"You know, the camera is not meant just to show misery," the legendary photographer Gordon Parks once said. I take that message to heart. My day job is making news and features photographs for TheWashington Post. On my own time, however, my camera and I are pushing against the margins, stalking the outer edges of acceptability.
One of my passions is turning the ordinary into the extraordinary. I incorporate this notion in my job, but it's when I'm with friends or neighbors or have met someone on the street who inspires me that I am transported to my happy place.
I love how extraordinary ordinary people are. I like to create beauty and art with ordinary folks. I love the reaction they have when they see themselves spun into art. A friend becomes the late David Bowie. We shot that work long before the singer died this month. When I saw her short, cropped blond hair, the first thought I had was the shape shifting, gender bending Bowie.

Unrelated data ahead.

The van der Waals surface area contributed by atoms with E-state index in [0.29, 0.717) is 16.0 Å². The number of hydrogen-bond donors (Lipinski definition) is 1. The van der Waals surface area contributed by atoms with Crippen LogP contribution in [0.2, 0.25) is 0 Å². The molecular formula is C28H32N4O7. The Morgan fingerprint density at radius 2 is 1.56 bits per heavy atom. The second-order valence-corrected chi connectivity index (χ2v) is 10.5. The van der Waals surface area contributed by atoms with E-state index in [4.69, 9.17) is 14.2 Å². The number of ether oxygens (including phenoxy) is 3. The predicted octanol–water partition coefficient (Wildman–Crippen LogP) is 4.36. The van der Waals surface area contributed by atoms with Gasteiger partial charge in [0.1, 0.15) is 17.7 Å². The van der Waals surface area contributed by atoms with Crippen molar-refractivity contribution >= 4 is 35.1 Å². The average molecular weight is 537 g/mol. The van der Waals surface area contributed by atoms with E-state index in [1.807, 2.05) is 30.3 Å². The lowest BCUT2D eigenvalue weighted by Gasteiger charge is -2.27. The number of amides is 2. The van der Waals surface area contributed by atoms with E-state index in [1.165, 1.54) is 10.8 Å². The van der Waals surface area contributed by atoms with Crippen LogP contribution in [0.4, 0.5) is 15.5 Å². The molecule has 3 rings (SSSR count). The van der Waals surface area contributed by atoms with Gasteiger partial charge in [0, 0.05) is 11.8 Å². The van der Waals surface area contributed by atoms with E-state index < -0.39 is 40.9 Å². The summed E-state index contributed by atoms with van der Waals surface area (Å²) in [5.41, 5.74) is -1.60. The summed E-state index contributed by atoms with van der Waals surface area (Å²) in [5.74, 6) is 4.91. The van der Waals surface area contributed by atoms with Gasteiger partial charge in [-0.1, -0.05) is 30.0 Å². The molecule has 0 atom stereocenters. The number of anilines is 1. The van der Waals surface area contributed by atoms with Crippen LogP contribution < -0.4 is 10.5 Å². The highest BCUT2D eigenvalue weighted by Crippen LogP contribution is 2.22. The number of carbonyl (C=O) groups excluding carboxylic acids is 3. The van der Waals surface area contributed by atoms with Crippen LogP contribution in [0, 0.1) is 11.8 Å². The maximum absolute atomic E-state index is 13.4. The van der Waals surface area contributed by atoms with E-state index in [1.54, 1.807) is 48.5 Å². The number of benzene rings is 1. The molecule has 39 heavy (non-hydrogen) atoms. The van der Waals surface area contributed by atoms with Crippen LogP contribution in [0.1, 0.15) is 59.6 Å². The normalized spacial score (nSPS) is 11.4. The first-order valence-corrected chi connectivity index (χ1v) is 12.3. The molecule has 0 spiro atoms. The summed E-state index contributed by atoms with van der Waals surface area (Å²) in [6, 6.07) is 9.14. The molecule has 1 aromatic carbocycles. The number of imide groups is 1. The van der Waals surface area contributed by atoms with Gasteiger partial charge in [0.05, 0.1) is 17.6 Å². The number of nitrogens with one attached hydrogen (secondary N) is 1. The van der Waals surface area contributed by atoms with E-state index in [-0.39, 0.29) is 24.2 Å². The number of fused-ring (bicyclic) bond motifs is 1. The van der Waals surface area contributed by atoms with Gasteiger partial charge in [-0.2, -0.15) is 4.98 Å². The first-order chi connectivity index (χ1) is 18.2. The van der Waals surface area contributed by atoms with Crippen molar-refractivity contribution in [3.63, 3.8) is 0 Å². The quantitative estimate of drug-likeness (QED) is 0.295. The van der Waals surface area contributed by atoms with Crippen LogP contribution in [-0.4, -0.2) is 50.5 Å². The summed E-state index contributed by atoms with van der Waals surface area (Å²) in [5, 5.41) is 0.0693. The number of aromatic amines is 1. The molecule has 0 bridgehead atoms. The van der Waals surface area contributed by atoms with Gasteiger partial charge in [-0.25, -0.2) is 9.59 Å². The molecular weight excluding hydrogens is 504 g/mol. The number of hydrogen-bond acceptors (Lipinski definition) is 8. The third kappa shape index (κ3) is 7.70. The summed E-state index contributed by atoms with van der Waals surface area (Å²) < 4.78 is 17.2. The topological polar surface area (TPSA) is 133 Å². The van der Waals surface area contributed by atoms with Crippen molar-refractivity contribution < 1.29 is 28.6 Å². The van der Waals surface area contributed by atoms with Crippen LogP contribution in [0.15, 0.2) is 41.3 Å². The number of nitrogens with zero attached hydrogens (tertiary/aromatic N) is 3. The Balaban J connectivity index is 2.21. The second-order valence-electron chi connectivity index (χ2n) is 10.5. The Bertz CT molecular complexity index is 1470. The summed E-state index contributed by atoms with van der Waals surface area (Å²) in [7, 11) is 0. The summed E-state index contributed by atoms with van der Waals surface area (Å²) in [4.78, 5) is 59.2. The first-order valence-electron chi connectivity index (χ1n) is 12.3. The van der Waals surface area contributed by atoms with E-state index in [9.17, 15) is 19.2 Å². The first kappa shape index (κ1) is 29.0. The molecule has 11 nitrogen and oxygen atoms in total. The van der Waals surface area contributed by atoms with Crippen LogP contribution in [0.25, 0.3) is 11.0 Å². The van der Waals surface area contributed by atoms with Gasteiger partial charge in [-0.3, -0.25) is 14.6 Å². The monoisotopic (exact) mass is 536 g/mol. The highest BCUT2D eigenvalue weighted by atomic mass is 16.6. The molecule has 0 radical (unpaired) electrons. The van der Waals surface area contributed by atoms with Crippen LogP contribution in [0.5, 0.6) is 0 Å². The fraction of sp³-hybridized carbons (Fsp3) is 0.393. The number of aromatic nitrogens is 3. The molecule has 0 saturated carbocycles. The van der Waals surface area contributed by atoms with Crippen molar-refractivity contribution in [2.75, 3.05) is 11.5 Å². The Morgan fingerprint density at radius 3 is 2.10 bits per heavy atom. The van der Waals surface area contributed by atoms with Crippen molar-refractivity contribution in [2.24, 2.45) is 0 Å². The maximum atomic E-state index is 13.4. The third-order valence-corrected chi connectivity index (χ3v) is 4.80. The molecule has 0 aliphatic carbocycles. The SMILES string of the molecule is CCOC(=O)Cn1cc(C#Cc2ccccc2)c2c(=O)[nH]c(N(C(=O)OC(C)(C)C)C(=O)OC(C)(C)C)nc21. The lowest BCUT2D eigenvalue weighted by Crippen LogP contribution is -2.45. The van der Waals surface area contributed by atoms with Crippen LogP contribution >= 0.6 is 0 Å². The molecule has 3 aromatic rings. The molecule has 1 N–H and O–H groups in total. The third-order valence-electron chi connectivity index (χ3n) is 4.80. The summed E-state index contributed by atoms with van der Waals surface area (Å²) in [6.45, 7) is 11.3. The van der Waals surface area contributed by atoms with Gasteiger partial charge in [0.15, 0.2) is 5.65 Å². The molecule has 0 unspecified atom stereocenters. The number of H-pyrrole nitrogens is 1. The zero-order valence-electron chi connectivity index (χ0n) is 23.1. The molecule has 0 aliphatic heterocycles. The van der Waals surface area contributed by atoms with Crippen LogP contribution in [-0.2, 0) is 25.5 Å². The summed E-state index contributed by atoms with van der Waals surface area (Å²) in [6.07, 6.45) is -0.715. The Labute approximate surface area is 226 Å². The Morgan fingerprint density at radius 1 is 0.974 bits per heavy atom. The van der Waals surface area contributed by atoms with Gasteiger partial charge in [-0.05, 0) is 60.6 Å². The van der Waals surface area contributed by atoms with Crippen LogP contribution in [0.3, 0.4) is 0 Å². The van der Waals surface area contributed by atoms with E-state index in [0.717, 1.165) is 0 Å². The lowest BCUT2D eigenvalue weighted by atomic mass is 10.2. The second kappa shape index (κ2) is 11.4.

I like the daring, the unexpected, the things that may make you do a double take or make you feel just a little uncomfortable. A man in a $7 skirt and non-traditional suspenders—worn backward, by the way. The face of a woman veiled by a scarf. The face of a man veiled by a T-shirt.
A friend transformed into the Joker. I am constantly experimenting. Sometimes the chemistry works, and sometimes it doesn't. But experimenting is howI—and others—get the bestwork.On occasion in my passion pursuits I've included professional models or aspiring ones. But mostly I photograph ordinary people. Sometimes, a modeling agency calls to ask me who the "model" is in my photograph.
That always makes me laugh because that means I've succeeded. It's like you're going into the kitchen and you haven't been grocery shopping, but you do have food in the kitchen. It's an art to take what you have and whip up a great meal. I am always hungry for that next great meal.